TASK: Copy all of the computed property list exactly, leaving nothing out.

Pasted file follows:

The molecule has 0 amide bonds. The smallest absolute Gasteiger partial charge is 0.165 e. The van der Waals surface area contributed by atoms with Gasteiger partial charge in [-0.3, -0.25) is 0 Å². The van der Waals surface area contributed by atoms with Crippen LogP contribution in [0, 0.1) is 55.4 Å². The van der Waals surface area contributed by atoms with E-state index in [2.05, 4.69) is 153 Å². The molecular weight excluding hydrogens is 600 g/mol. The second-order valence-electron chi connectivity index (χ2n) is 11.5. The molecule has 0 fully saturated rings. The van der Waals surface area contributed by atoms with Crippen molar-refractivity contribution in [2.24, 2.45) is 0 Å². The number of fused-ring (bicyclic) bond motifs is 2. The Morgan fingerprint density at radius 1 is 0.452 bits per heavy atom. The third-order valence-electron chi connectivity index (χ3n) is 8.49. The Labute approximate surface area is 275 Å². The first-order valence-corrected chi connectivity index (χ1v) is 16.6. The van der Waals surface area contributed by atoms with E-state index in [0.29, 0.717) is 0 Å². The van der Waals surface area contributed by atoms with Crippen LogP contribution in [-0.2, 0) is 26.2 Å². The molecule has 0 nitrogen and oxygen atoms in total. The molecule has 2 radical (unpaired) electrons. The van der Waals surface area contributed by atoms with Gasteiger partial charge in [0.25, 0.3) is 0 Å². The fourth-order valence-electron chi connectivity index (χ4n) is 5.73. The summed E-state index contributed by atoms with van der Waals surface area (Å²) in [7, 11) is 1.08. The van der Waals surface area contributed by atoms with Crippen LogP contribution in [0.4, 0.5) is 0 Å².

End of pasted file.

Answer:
The molecule has 0 amide bonds. The smallest absolute Gasteiger partial charge is 0.165 e. The van der Waals surface area contributed by atoms with Gasteiger partial charge in [-0.3, -0.25) is 0 Å². The van der Waals surface area contributed by atoms with Crippen LogP contribution in [0, 0.1) is 55.4 Å². The van der Waals surface area contributed by atoms with E-state index in [2.05, 4.69) is 153 Å². The molecular weight excluding hydrogens is 600 g/mol. The second-order valence-electron chi connectivity index (χ2n) is 11.5. The molecule has 0 fully saturated rings. The van der Waals surface area contributed by atoms with Crippen molar-refractivity contribution in [2.24, 2.45) is 0 Å². The number of fused-ring (bicyclic) bond motifs is 2. The Morgan fingerprint density at radius 1 is 0.452 bits per heavy atom. The third-order valence-electron chi connectivity index (χ3n) is 8.49. The Labute approximate surface area is 275 Å². The first-order valence-corrected chi connectivity index (χ1v) is 16.6. The van der Waals surface area contributed by atoms with E-state index in [0.29, 0.717) is 0 Å². The van der Waals surface area contributed by atoms with Crippen LogP contribution in [-0.2, 0) is 26.2 Å². The molecule has 0 nitrogen and oxygen atoms in total. The molecule has 2 radical (unpaired) electrons. The van der Waals surface area contributed by atoms with Gasteiger partial charge in [0.25, 0.3) is 0 Å². The fourth-order valence-electron chi connectivity index (χ4n) is 5.73. The summed E-state index contributed by atoms with van der Waals surface area (Å²) in [7, 11) is 1.08. The van der Waals surface area contributed by atoms with Crippen LogP contribution in [0.4, 0.5) is 0 Å².